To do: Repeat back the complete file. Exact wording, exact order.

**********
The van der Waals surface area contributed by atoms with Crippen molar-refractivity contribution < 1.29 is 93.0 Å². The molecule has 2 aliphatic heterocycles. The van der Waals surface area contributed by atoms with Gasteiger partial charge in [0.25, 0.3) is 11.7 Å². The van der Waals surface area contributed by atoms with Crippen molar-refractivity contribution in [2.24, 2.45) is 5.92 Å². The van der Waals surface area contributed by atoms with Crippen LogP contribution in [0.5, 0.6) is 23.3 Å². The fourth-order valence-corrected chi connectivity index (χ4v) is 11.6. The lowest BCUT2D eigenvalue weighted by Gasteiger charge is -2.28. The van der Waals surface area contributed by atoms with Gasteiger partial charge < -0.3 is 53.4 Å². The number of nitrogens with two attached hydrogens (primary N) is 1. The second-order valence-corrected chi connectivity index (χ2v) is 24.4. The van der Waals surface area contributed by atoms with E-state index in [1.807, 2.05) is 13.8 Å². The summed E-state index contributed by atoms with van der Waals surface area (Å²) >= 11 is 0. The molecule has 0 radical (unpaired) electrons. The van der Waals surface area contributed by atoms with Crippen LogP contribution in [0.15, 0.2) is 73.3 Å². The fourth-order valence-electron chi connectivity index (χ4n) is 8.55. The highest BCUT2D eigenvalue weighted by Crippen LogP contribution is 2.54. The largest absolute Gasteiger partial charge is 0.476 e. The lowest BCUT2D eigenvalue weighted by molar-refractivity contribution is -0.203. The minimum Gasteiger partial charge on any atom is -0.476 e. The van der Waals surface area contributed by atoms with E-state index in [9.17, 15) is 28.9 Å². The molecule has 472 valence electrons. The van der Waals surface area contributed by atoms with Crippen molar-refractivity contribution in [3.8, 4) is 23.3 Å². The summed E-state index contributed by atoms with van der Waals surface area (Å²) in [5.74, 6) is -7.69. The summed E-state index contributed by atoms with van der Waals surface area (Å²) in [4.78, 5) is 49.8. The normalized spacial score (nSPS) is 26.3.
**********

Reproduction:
The van der Waals surface area contributed by atoms with Crippen molar-refractivity contribution < 1.29 is 93.0 Å². The molecule has 2 aliphatic heterocycles. The van der Waals surface area contributed by atoms with Gasteiger partial charge in [0.25, 0.3) is 11.7 Å². The van der Waals surface area contributed by atoms with Crippen molar-refractivity contribution in [2.24, 2.45) is 5.92 Å². The van der Waals surface area contributed by atoms with Crippen LogP contribution in [0.5, 0.6) is 23.3 Å². The fourth-order valence-corrected chi connectivity index (χ4v) is 11.6. The lowest BCUT2D eigenvalue weighted by Gasteiger charge is -2.28. The van der Waals surface area contributed by atoms with Gasteiger partial charge < -0.3 is 53.4 Å². The number of nitrogens with two attached hydrogens (primary N) is 1. The second-order valence-corrected chi connectivity index (χ2v) is 24.4. The van der Waals surface area contributed by atoms with E-state index in [1.807, 2.05) is 13.8 Å². The summed E-state index contributed by atoms with van der Waals surface area (Å²) >= 11 is 0. The molecule has 0 radical (unpaired) electrons. The van der Waals surface area contributed by atoms with Crippen LogP contribution in [0.15, 0.2) is 73.3 Å². The fourth-order valence-electron chi connectivity index (χ4n) is 8.55. The highest BCUT2D eigenvalue weighted by Crippen LogP contribution is 2.54. The largest absolute Gasteiger partial charge is 0.476 e. The lowest BCUT2D eigenvalue weighted by molar-refractivity contribution is -0.203. The minimum Gasteiger partial charge on any atom is -0.476 e. The van der Waals surface area contributed by atoms with E-state index in [9.17, 15) is 28.9 Å². The molecule has 472 valence electrons. The van der Waals surface area contributed by atoms with Crippen molar-refractivity contribution in [3.8, 4) is 23.3 Å². The summed E-state index contributed by atoms with van der Waals surface area (Å²) in [5.74, 6) is -7.69. The summed E-state index contributed by atoms with van der Waals surface area (Å²) in [4.78, 5) is 49.8. The normalized spacial score (nSPS) is 26.3.